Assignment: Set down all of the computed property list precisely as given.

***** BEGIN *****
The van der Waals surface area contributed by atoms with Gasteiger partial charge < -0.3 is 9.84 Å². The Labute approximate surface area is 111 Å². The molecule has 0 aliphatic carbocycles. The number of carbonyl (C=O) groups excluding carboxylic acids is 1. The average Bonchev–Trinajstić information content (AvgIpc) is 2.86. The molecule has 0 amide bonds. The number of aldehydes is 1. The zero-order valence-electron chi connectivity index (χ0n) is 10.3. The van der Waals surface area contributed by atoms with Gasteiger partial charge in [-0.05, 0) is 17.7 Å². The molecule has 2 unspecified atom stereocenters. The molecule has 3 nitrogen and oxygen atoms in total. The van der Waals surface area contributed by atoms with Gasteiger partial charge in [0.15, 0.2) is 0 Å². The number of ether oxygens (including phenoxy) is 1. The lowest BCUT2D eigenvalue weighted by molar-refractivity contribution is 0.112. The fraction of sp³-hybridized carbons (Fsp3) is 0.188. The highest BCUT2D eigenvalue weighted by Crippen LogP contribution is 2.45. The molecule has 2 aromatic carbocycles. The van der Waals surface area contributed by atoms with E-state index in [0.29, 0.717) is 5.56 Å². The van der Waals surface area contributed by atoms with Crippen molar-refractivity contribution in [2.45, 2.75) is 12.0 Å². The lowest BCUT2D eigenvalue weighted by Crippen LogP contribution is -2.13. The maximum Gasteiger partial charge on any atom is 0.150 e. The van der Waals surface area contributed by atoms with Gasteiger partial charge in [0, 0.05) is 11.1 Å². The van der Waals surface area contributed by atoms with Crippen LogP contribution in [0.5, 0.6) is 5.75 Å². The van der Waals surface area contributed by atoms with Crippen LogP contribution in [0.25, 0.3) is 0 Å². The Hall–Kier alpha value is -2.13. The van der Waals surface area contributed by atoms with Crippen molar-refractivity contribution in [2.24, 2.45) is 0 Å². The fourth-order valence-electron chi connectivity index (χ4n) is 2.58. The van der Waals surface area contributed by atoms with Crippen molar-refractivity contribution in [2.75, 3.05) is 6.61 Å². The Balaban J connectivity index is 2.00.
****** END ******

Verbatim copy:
The van der Waals surface area contributed by atoms with Gasteiger partial charge < -0.3 is 9.84 Å². The Labute approximate surface area is 111 Å². The molecule has 0 aliphatic carbocycles. The number of carbonyl (C=O) groups excluding carboxylic acids is 1. The average Bonchev–Trinajstić information content (AvgIpc) is 2.86. The molecule has 0 amide bonds. The number of aldehydes is 1. The zero-order valence-electron chi connectivity index (χ0n) is 10.3. The van der Waals surface area contributed by atoms with Gasteiger partial charge in [-0.05, 0) is 17.7 Å². The molecule has 2 unspecified atom stereocenters. The molecule has 3 nitrogen and oxygen atoms in total. The van der Waals surface area contributed by atoms with Gasteiger partial charge in [0.15, 0.2) is 0 Å². The number of ether oxygens (including phenoxy) is 1. The lowest BCUT2D eigenvalue weighted by molar-refractivity contribution is 0.112. The fraction of sp³-hybridized carbons (Fsp3) is 0.188. The highest BCUT2D eigenvalue weighted by Crippen LogP contribution is 2.45. The molecule has 2 aromatic carbocycles. The van der Waals surface area contributed by atoms with E-state index in [0.29, 0.717) is 5.56 Å². The van der Waals surface area contributed by atoms with Crippen molar-refractivity contribution in [2.45, 2.75) is 12.0 Å². The lowest BCUT2D eigenvalue weighted by Crippen LogP contribution is -2.13. The maximum Gasteiger partial charge on any atom is 0.150 e. The van der Waals surface area contributed by atoms with Gasteiger partial charge in [0, 0.05) is 11.1 Å². The van der Waals surface area contributed by atoms with Crippen LogP contribution in [0.5, 0.6) is 5.75 Å². The van der Waals surface area contributed by atoms with Crippen LogP contribution in [0.25, 0.3) is 0 Å². The Hall–Kier alpha value is -2.13. The van der Waals surface area contributed by atoms with Crippen molar-refractivity contribution in [2.24, 2.45) is 0 Å². The fourth-order valence-electron chi connectivity index (χ4n) is 2.58. The van der Waals surface area contributed by atoms with Crippen molar-refractivity contribution in [2.75, 3.05) is 6.61 Å². The Balaban J connectivity index is 2.00.